Amateur radio operators exchange QSL cards to confirm two-way radio contact between stations. Each card contains details about one or more contacts, the station and its operator. At a minimum, this includes the call sign of both stations participating in the contact, the time and date when it occurred (usually specified in UTC), the radio frequency or Band used, the mode of transmission used, and a signal report. One national association of amateur radio operators, the IARU Region 2, recommends a size of 3½ by 5½ inches (89 mm by 140 mm).
QSL cards are a ham radio operator's calling card and are frequently an expression of individual creativity — from a photo of the operator at his station to original artwork, images of the operator's home town or surrounding countryside, etc. They are frequently created with a good dose of individual pride. Consequently, the collecting of QSL cards of especially interesting designs has become an add-on hobby to the simple gathering of printed documentation of a ham's communications over the course of his or her radio career.
Normally sent using ordinary, international postal systems, QSL cards can be sent either direct to an individual’s address, or via a country's centralized amateur radio association QSL bureau, which collects and distributes cards for that country. This saves postage fees for the sender by sending several cards destined for a single country in one envelope, or large numbers of cards using parcel services. The price for lower postage, however, is a delay in reaching its destination because of the extra handling time involved. In addition to such incoming bureaus, there are also outgoing bureaus in some countries. These bureaus offer a further postage savings by accepting cards destined for many different countries and repackaging them together into bundles that are sent to specific incoming bureaus in other countries.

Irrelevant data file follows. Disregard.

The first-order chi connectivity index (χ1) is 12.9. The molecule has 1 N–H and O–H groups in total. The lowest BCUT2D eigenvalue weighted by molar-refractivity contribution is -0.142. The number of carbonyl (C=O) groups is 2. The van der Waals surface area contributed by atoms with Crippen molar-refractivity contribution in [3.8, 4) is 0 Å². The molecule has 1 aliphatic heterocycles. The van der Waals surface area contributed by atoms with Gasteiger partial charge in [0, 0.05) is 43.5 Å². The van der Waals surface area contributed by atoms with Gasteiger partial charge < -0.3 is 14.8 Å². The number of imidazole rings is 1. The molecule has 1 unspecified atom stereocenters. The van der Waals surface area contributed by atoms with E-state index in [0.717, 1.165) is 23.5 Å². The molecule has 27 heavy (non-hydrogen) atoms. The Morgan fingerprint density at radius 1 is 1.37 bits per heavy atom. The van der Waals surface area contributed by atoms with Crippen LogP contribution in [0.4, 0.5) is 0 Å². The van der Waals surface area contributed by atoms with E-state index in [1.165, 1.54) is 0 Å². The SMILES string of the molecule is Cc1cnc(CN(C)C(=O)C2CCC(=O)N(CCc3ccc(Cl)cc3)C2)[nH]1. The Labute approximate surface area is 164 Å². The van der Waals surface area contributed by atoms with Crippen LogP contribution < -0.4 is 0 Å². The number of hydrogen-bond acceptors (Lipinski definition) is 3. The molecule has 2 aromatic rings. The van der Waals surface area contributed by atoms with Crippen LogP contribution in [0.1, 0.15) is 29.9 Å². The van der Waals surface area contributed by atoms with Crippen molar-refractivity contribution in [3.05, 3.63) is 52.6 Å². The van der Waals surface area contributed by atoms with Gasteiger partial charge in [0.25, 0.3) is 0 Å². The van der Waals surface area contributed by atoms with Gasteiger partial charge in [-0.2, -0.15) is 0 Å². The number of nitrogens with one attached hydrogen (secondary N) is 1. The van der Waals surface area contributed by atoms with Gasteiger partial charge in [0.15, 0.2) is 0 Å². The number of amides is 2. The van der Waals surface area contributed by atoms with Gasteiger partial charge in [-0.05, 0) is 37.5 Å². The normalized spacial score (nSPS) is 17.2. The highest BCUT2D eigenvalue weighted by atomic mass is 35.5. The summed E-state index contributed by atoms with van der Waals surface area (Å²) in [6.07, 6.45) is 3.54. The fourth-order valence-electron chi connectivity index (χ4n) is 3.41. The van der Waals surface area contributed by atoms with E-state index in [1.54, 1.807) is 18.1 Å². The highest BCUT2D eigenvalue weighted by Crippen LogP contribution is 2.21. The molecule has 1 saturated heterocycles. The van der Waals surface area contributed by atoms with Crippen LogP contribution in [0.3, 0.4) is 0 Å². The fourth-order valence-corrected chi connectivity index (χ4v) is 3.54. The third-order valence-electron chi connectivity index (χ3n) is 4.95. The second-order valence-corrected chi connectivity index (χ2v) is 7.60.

For rare countries, that is ones where there are very few amateur radio operators, places with no reliable (or even existing) postal systems, including expeditions to remote areas, a volunteer QSL manager may handle the mailing of cards. For expeditions this may amount to thousands of cards, and payment for at least postage is appreciated, and is required for a direct reply (as opposed to a return via a bureau).
Recently, the Internet has enabled electronic transmission as an alternative to the need for mailing a physical card. These systems use computer databases to store all the same information normally verified by QSL cards in an electronic format. Some sponsors of amateur radio operating awards, which normally accept QSL cards for proof of contacts, may also recognize a specific electronic QSL system in verifying award applications.
One such system, eQSL enables electronic exchange of QSLs as jpeg or gif images which can then be printed as cards on the recipient's local inkjet or laser printer, or displayed on the computer monitor. Many logging programs now have direct electronic interfaces to transmit QSO details in real-time into the eQSL.cc database. CQ magazine began accepting electronic QSLs from eQSL.cc for its four award programs in January 2009. 10-10 has been accepting eQSLs since 2002. Another, the ARRL’s Logbook of The World (LoTW), allows confirmations to be submitted electronically for that organization’s DX Century Club and Worked All States awards.
Even in the presence of electronic QSLs, physical QSL cards are often fine historical or sentimental keepsakes of a memorable location heard or worked, or a pleasant contact with a new radio friend, and serious hams may have thousands of them. Some cards are plain, while others are multicolored and may be oversized or double paged.